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ISSN (Online): 2454-1680

OncoExpert

INTERNATIONAL JOURNAL OF INTEGRATED ONCOLOGY

An Official Publication Of Society Of Pharmaceutical Science & Research
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2.

PAPILLARY THYROID MICROCARCINOMA IN A BENIGN THYROID NODULE: AN UNDERDIAGNOSED ENTITY

ABSTRACT Fine needle aspiration cytology, though, is a reliable, minimally invasive procedure with high sensitivity, specificity and diagnostic accuracy, still it has its limitations in making out diagnosis of thyroid nodules. Here we present an uncommon case of 52 years old Indian female with complaint of mass on antero-medial aspect neck. Fine needle aspiration cytology was suggestive of colloidal goiter. For cosmetic indication, thyroidectomy was done and histopathological examination sought to confirm the cytological diagnosis. The incidental finding was uncommon, revealing papillary thyroid microcarcinoma. Worth emphasizing is the possibility of uncommon malignant disease like thyroid microcarcinoma, in view of limitations of fine needle aspiration cytology in apparently benign thyroid...

Sumiti Gupta, Neha Singh, Shiwani Malik, Rajnish Kalra, Rajiv Sen

Dr Neha singh Senior Resident, Department of Pathology, Pt. B.D.Sharma Postgraduate Institute of Medical Sciences, Rohtak (INDIA)

DOI:

10-13

1738

635

0

2.

BREAST NODULAR HIDRADENOMA, A DIFFERENTIAL DIAGNOSIS OF BREAST CANCER

Abstract Nodular hidradenoma or clear cell hidradenoma is a rare skin adnexal tumor arising from eccrine sweat glands. Skin adnexal tumors situated in breast parenchyma are very rare and is one of differential diagnosis of breast masses. We report a case of 60 years old female with a left breast lump and bloody nipple discharge being suspected as a malignant breast mass. A final diagnosis of nodular hidradenoma breast was made after excision biopsy and immunohistochemistry study. A patient is a diagnosed case of carcinoma endometrium and underwent panhysterectomy in 2007. Postoperative histopathology revealed well-differentiated endometrial adenocarcinoma without invasion of the myometrium. She received postoperative radiation therapy and intravaginal brachytherapy in 2008 and is on regular follow-up since...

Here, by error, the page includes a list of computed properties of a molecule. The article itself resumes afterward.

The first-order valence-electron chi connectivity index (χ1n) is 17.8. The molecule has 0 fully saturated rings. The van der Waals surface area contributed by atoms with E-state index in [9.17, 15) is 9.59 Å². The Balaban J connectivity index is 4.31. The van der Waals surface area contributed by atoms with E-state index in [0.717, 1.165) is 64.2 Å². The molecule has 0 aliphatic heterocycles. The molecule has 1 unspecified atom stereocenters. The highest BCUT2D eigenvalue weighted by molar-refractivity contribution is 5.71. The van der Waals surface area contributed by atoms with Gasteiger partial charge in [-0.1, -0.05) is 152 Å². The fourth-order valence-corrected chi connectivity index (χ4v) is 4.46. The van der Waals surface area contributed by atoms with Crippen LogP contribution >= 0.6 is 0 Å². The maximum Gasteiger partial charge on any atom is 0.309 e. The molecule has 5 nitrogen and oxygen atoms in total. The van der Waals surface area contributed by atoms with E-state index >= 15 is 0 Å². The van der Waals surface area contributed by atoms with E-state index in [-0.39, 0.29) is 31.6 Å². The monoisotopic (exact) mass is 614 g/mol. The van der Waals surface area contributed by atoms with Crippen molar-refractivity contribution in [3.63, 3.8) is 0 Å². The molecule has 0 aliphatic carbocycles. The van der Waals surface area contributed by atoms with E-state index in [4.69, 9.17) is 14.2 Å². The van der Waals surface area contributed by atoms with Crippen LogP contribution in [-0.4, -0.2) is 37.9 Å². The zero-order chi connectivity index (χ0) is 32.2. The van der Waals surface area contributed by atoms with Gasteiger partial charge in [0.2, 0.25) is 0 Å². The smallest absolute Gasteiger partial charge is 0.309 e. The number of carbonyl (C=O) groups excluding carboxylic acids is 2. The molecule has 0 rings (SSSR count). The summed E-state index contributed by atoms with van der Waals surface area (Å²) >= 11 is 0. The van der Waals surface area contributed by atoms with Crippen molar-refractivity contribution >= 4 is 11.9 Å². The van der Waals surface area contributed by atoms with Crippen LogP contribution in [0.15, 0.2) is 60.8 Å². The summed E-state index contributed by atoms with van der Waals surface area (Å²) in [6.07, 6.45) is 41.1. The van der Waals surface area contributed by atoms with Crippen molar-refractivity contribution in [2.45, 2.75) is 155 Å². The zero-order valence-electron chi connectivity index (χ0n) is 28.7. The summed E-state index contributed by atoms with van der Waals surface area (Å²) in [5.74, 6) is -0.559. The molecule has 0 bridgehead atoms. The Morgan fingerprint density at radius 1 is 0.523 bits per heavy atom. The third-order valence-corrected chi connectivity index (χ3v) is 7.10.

Mitanshu Sharma, Surendra Kumar Saini, Jitesh Sarvaiya, Pritesh Patel, Monika Vaghela

Surendra Kumar Saini, Assistant Professor, Department of Radiation Oncology, M P Shah Medical College & Associated G G Govt. Hospital, Jamnagar, Gujarat (INDIA)

DOI:

08-10

314

133

0

4.

CHEMOTHERAPY INDUCED NEUROPATHY: PATHO-PHYSIOLOGY AND POSSIBLE NEURO-PROTECTIVE STRATEGIES

With the advent of effective and intensive chemotherapy, we are able to achieve better response rates as well as improved survival but the side effects remain a constraint. This article intends to discuss one of the side effects of chemotherapy i.e. neuropathy; culprit agents, mechanism and therapeutic strategies to manage it.

Ramesh Sabharwal, Ravi Uniyal, Yashpal Verma and Mukesh Kumar Bharti

Dr. Ramesh Sabharwal Medical Officer, General Hospital, Department of Health, Kurukshetra, Haryana (India)

DOI:

23-30

2174

741

0

2.

ROLE OF PHYSIOTHERAPY IN PREVENTION AND MANAGEMENT OF LYMPHEDEMA IN POST-OPERATIVE BREAST CANCER PATIENTS